Despite being born and raised some 100 km away from the town, this was why I had such a close affinity with the town and the football club, and why I considered it my ‘local team’. I was unfortunate in that by the time I was old enough to start going to Dundalk games with my father and brother, the club’s star was on the wane. Aside from a 2002 FAI Cup final victory over Stephen Kenny’s Bohemians, they floated between the Premier and First Divisions for the following decade.

But, as the saying goes, ‘Unless you have bad times, you can't appreciate the good times’. So, having stood with the proverbial man and his dog watching my team lose away to St Francis in the First Division 15 or so years before, I rather enjoyed the 2016 Champions League third qualifying round second leg win over BATE Borisov. Having edged past Icelandic champions FH in the second qualifying round on away goals, Dundalk were pitted against BATE for the second successive season, having gone out 2-1 on aggregate the previous year. A battling performance in Borisov held the home team to a solitary goal and Dundalk went into the second leg with renewed hope of causing a shock.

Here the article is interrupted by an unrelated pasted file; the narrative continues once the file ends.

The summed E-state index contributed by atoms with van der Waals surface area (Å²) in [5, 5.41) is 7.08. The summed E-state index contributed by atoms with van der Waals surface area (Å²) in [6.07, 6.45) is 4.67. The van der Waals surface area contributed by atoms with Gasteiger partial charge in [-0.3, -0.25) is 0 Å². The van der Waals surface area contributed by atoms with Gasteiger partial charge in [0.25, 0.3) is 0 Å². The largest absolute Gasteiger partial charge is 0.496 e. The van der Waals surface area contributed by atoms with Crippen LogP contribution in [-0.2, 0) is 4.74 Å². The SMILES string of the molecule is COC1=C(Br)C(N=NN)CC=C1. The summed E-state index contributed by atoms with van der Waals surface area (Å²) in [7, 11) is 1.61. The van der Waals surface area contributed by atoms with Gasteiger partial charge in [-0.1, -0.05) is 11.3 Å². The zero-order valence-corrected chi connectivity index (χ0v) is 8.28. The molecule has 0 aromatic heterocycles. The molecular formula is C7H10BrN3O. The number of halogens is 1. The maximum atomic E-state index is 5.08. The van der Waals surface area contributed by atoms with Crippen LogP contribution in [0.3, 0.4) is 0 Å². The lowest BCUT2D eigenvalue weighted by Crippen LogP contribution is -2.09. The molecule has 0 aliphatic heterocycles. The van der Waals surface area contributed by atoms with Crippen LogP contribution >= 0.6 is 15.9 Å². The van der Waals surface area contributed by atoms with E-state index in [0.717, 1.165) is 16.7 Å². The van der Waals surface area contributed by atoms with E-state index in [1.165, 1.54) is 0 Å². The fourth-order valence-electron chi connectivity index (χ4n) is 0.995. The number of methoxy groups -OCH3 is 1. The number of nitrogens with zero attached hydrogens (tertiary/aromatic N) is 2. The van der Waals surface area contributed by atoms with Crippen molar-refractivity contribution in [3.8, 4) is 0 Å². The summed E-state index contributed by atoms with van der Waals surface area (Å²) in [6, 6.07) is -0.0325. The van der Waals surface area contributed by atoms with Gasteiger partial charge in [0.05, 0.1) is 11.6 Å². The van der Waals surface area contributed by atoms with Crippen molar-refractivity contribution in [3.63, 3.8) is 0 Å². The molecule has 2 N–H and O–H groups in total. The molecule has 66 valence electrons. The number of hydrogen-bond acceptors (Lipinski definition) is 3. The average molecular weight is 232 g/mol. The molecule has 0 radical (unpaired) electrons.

Hosted in Tallaght because a dilapidated Oriel Park didn’t meet UEFA standards, the temporary tenants blew the Belarusians away. A David McMillan header just before half-time restored parity in the tie and the same player - a part-time architect by day - put the Lilywhites ahead midway through the second half. Despite the introduction of former Arsenal and Barcelona stalwart Alexander Hleb, BATE were unable to put their opponents under any concerted pressure and, capitalising on a defensive error, Benson put the tie out of reach in the final minute.